Committeeman Robert Tillotson, a member of the Complete Streets ad hoc committee, commented next. "I too was a little surprised when the referendum was put forth, but perhaps I shouldn't have been." He spoke about the changes the ad hoc has made and their ongoing discussions regarding changes to Phase 2.
Tillotson took issue with the call for a referendum outlining the three times in township history the measure was used; once regarding ceding from Essex County and twice on the issue of changing the form of government in Millburn. He stated that this could open the door to using a referendum for a wider spectrum of issues and could render the Township Committee ineffective. "We've been elected to represent everybody in this community, whether they have an opinion or not. Our job is to make these decisions." Tillotson had strong words on the proposed action, "This referendum, in my opinion, is divisive. This pits group against group."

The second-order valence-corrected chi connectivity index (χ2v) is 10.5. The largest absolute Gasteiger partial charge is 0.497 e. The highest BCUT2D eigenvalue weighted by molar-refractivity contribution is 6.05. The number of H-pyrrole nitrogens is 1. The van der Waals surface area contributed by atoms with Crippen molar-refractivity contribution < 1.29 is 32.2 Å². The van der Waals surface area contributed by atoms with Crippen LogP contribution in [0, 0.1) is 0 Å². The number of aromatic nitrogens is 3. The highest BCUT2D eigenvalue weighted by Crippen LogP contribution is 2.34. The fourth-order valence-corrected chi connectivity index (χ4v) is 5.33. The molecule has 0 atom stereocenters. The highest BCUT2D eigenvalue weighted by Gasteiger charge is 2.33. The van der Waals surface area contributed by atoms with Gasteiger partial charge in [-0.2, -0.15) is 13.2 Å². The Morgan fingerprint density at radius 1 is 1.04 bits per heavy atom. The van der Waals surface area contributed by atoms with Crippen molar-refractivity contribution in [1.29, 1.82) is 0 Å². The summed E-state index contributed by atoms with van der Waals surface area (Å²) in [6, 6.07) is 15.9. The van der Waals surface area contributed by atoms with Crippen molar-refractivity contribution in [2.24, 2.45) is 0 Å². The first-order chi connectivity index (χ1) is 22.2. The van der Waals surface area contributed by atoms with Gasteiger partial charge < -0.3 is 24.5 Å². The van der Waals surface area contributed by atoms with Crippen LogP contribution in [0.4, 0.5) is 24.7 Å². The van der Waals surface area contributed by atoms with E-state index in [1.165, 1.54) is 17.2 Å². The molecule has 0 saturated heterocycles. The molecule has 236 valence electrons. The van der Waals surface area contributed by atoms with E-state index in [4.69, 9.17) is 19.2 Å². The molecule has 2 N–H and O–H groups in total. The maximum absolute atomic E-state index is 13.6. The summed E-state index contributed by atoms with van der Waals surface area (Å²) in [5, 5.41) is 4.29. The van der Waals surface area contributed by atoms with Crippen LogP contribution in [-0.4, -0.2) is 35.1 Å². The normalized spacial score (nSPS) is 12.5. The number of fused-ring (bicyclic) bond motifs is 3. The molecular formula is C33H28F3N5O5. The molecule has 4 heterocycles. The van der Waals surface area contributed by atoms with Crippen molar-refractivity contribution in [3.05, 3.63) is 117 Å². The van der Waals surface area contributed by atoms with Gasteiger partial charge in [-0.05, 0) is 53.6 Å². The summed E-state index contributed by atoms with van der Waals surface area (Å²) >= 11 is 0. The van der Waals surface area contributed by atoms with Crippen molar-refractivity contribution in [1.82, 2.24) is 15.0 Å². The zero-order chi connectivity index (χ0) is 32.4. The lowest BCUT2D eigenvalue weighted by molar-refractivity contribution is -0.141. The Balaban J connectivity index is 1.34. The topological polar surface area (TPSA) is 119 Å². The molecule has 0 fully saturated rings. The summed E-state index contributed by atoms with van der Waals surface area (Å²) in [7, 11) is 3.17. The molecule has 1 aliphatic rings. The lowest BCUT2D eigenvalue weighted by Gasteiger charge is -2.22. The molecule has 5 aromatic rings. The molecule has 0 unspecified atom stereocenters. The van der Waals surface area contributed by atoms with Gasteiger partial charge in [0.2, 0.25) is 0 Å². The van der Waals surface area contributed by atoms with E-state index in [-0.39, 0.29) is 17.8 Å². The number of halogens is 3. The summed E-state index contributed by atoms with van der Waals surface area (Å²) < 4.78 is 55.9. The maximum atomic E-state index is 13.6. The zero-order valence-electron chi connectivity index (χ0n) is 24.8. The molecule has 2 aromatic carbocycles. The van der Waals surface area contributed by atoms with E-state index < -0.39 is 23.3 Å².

Declaring he will not support or second the motion, Tillotson made his position on Complete Streets clear ahead of the coming election, "And you know what the referendum is in November? Vote for me or not, vote for Cheryl [Burstein] or not, and I won't speak for Cheryl, but you can be assured that if you vote for me, I will continue to support Complete Streets. I am all for public safety. I am all for safe streets."
Members of the public were cautioned from public comment. "This is not a dialogue," stated Mayor Burstein bringing the chamber back to order.
Committeewoman Jodi Rosenberg sought to reassure the public that the committee is hearing their concerns. "We are paying attention, and we do hear you, " Rosenberg said. While she applauded Eglow's zeal to bring the community to the meetings and increase involvement in the process, but ultimately disagreed with the referendum resolution. "I don't believe that the referendum is the appropriate way to handle this."